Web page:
Warning: This story contains graphic details and language.
MONTREAL — The email wasn’t in their possession long before people in the newsroom decided to call police.
Two days had passed since British journalist Alex West met Luka Magnotta in London.
“Well, I have to say goodbye for now, but don’t worry, in the near future you will be hearing from me again. This time, however, the victims wont [sic] be small animals,” read the Dec. 10, 2010 email sent from an account bearing the name John Kilbride — the same name belonging to a victim of one of Britain’s most notorious killers.
Testifying Tuesday via video link form the Canadian High Commission in London, West, who was writing for the Sun papers in the United Kingdom, told the court he and his colleagues were fairly certain the email came from Magnotta despite the name in the email address.
“It almost sounds so fantastical … It almost sounds like something you’d see in a movie,” West told the Quebec Superior Court Tuesday, describing his reaction to the email.
Crown prosecutors in Magnotta’s first-degree murder trial have spent weeks building a case to convince the jury Magnotta planned the May 2012 killing of 33-year-old Jun Lin. They have said this testimony will seal the deal.
Magnotta faces five charges in connection to the killing, including first-degree murder, committing an indignity to a human body, publishing obscene material, criminally harassing Prime Minister Stephen Harper and other members of Parliament and mailing obscene and indecent material.
The defendant has admitted to the actions behind the crimes of which he is accused, although his lawyer is arguing Magnotta was so psychologically sick at the time he cannot be held criminally responsible.
WATCH: Jury hears testimony from the prime minister’s deputy chief of staff and the Montreal police officer who examined files from Magnotta’s digital camera. Domenic Fazioli reports.
Looking at a copy of the email, West told the court it alluded to some details from their meeting two days earlier, on Dec. 8, 2011. The audio of the encounter was played for the jury Tuesday.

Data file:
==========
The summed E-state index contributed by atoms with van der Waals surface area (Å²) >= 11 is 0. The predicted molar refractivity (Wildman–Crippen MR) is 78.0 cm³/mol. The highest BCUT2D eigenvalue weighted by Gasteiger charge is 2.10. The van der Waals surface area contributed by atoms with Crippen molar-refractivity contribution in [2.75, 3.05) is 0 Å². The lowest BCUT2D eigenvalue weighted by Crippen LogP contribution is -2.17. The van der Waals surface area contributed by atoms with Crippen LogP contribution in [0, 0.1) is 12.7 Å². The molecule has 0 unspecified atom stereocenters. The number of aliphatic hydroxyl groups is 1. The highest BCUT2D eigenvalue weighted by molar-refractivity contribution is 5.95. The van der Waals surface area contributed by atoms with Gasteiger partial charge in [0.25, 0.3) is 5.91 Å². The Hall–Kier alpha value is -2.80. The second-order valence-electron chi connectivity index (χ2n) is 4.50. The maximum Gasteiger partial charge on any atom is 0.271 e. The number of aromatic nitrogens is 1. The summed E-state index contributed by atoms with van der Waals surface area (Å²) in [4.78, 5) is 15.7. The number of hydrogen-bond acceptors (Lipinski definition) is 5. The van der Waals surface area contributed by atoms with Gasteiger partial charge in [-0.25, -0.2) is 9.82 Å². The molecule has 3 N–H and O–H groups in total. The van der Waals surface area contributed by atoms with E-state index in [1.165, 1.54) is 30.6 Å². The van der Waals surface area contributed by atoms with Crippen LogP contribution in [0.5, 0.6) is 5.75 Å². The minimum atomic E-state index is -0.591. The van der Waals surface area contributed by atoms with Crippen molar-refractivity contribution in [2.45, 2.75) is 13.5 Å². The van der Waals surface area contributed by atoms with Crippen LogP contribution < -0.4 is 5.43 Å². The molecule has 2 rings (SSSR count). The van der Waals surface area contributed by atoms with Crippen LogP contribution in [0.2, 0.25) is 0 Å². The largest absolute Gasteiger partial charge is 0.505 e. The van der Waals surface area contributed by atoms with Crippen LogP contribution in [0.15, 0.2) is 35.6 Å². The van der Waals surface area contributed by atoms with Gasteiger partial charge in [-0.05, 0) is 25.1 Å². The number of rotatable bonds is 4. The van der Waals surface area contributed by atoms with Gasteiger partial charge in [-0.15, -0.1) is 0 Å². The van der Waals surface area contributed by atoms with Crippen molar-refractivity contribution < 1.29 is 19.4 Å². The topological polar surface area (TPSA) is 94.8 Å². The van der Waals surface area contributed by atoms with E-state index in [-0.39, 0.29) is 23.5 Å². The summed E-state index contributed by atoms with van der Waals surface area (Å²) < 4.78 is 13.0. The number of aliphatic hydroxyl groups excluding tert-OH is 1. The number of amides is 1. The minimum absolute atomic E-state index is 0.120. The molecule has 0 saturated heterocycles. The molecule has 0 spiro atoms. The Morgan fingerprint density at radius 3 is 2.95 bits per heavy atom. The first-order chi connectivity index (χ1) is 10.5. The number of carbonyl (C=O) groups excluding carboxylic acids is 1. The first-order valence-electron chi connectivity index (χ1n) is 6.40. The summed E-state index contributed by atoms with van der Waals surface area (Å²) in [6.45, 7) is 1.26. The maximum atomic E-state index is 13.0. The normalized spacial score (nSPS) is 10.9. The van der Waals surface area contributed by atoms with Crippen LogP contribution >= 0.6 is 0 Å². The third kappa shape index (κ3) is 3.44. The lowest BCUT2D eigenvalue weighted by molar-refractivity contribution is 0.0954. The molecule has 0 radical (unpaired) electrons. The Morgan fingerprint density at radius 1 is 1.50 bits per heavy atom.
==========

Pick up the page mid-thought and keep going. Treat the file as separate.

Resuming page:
Armed with a pen and paper, a photographer and a recording device hidden in his suit pocket, West knocked on a door.
From inside, a voice asked who was there. When West identified himself as a journalist and asked for a word, the man who later identified himself as Magnotta said, “Not really. I have nothing to say.”
Eventually, Magnotta opened the door, but didn’t invite the journalist in. They spoke beside a door for close to 30 minutes.
West had received the assignment based on anonymous emails, telling the newspaper Magnotta was in town, where he was staying and that he was the person behind online videos showing kittens being killed.
Later that morning, after compiling a file on his subject, West was face to face with Magnotta at a hotel above a pub in London’s northwest.
Once they began to speak, the Canadian denied all accusations saying he only wanted to be left alone.
West, however, was working under the assumption Magnotta had sent all of the anonymous emails and was behind the online chatter connecting Magnotta romantically to convicted killer Karla Homolka as well as the kitten videos.
West told Magnotta he believed he was creating a “personality cult” online about himself; Magnotta said the allegation was preposterous, that he had received hundreds of death threats on account of his online reputation.
Montreal police testified earlier in the trial they uncovered dozens of social media profiles and other online accounts connected to Magnotta.
“He was defensive, nervous and at times cocky,” West told Crown prosecutor Louis Bouthillier.
A photo from the encounter — that West said was snapped “surreptitiously” — shows Magnotta standing with his arms crossed against his chest looking straight at West.
Taking questions from the defence later Tuesday, West had trouble putting words to the feelings he had while interviewing Magnotta.
“It’s difficult to say in words,” he said. “It was a feeling I got about him. That something wasn’t quite right.”
Two days after the interview, the “Kilbride” email was sent to three addresses at the Sun’s newsroom. It promised that, once the writer moved from killing kittens, he would send a video.
“You see, killing is different then [sic] smoking.. with smoking you can actually quit. Once you kill, and taste blood, its [sic] impossible to stop. The urge is just too strong not to continue,” the email read.
Bouthillier has said West’s testimony is key for his case on account of that email, saying it will help prove Magnotta planned a murder up to six months in advance.
During cross-examination, defence attorney Luc Leclair showed a Nov. 19, 2012 email from West to his address asking to talk.
On the stand, West said he couldn’t remember the exact purpose of the email or what he would have asked Magnotta had he had the chance. He told the court he assumed he’d wanted merely to follow the story and sought to open a dialogue with the suspect’s lawyer.
Leclair also revealed during cross-examination West had arrived in Montreal during pretrial hearings in 2013 as a reporter when he was subpoenaed to testify.
The trial is set to resume Thursday morning.
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